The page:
In the final lecture, Eco revels in 'My Lists', considering all varieties of lists (and giving sometimes page-long examples from them).
       Eco's lectures display the same combination of playfulness and erudition that is found in his novels (meaning also that it is not always entirely successful -- though even where it falls a bit short there is something to be gleaned or learned there). Fantastically well-read -- including in literature going back to medieval times, which few readers are likely to be comfortably familiar with -- Eco can offer an extraordinarily wide range of examples, while his personal experiences (and comments from his readers) make for an amusing personal touch. Even where the material (or references) can begin to feel a bit overwhelming, Eco shows a humorous, easy touch: there's something of a sledgehammer approach here, but the blows come so padded that one hardly feels them.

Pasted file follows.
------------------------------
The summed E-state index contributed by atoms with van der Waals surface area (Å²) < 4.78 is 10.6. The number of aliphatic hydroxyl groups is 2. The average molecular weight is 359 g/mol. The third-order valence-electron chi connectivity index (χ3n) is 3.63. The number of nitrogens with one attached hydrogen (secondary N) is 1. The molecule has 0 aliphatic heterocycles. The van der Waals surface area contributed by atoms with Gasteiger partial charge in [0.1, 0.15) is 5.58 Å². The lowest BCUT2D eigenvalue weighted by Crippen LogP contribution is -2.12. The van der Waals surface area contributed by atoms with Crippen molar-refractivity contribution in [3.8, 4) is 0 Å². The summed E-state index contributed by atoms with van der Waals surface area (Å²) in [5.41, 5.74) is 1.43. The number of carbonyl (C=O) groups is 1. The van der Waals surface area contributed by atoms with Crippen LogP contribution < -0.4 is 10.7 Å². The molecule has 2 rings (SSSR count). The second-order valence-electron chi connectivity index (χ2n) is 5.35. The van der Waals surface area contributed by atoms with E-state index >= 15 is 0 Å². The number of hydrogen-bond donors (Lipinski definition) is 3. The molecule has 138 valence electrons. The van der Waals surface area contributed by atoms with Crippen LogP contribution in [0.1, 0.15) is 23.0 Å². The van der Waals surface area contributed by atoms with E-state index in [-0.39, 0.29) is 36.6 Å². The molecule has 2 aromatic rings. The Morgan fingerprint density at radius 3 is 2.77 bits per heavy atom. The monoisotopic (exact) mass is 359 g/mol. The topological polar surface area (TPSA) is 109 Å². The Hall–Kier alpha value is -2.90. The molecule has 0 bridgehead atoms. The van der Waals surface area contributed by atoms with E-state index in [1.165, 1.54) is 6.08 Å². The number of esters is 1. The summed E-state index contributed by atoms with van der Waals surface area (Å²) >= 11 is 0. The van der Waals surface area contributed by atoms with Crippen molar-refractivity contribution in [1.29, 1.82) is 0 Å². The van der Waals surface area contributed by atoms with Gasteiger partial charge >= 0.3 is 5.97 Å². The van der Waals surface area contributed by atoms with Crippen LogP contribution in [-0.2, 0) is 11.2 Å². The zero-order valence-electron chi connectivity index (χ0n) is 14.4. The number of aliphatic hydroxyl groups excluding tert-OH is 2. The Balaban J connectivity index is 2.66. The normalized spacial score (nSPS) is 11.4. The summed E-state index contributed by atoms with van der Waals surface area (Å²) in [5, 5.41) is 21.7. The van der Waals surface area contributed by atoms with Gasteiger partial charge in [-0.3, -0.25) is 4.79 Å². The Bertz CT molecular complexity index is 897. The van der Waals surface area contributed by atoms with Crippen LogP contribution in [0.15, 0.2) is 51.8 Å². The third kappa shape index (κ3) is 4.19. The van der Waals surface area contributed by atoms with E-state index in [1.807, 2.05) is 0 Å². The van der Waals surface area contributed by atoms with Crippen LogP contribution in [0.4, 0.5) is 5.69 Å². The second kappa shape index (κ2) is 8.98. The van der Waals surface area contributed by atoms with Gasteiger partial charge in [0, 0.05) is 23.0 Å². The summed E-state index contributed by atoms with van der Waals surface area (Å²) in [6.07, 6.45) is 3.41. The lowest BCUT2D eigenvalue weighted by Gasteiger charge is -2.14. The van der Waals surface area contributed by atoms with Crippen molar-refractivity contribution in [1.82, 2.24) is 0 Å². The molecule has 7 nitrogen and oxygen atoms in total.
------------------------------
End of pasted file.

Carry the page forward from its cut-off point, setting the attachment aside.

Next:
Of great interest to anyone who has enjoyed Eco's fiction, the lectures in Confessions of a Young Novelist are also of more general interest for their thoughts about fiction and reading. An enjoyable little book.

- M.A.Orthofer, 20 March 2011

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Confessions of a Young Novelist: Reviews: Umberto Eco: Other books by Umberto Eco under review: Other books of interest under review:

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About the Author:

       Italian author Umberto Eco is professor at the University of Bologna. He has written both academic books and popular novels.